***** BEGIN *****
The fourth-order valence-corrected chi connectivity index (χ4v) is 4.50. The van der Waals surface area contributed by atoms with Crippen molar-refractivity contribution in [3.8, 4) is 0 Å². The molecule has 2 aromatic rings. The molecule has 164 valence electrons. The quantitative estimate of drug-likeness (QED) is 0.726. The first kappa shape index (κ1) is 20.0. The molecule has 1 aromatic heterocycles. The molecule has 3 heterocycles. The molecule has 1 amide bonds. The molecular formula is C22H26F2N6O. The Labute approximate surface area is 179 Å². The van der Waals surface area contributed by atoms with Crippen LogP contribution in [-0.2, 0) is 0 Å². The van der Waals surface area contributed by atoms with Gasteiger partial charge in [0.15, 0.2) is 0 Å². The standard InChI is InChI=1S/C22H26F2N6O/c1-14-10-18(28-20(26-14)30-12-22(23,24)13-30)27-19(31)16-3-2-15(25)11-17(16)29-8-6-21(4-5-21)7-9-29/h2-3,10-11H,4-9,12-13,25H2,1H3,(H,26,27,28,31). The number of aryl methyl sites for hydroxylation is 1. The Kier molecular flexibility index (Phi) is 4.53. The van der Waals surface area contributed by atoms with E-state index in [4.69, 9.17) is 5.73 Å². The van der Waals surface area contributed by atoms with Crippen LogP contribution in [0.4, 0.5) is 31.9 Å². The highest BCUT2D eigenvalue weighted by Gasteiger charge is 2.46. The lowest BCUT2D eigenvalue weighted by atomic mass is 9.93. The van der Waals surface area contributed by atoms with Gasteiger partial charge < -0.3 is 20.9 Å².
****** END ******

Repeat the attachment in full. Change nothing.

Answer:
The fourth-order valence-corrected chi connectivity index (χ4v) is 4.50. The van der Waals surface area contributed by atoms with Crippen molar-refractivity contribution in [3.8, 4) is 0 Å². The molecule has 2 aromatic rings. The molecule has 164 valence electrons. The quantitative estimate of drug-likeness (QED) is 0.726. The first kappa shape index (κ1) is 20.0. The molecule has 1 aromatic heterocycles. The molecule has 3 heterocycles. The molecule has 1 amide bonds. The molecular formula is C22H26F2N6O. The Labute approximate surface area is 179 Å². The van der Waals surface area contributed by atoms with Crippen LogP contribution in [-0.2, 0) is 0 Å². The van der Waals surface area contributed by atoms with Gasteiger partial charge in [0.15, 0.2) is 0 Å². The standard InChI is InChI=1S/C22H26F2N6O/c1-14-10-18(28-20(26-14)30-12-22(23,24)13-30)27-19(31)16-3-2-15(25)11-17(16)29-8-6-21(4-5-21)7-9-29/h2-3,10-11H,4-9,12-13,25H2,1H3,(H,26,27,28,31). The number of aryl methyl sites for hydroxylation is 1. The Kier molecular flexibility index (Phi) is 4.53. The van der Waals surface area contributed by atoms with E-state index in [4.69, 9.17) is 5.73 Å². The van der Waals surface area contributed by atoms with Crippen LogP contribution in [0.4, 0.5) is 31.9 Å². The highest BCUT2D eigenvalue weighted by Gasteiger charge is 2.46. The lowest BCUT2D eigenvalue weighted by atomic mass is 9.93. The van der Waals surface area contributed by atoms with Gasteiger partial charge < -0.3 is 20.9 Å².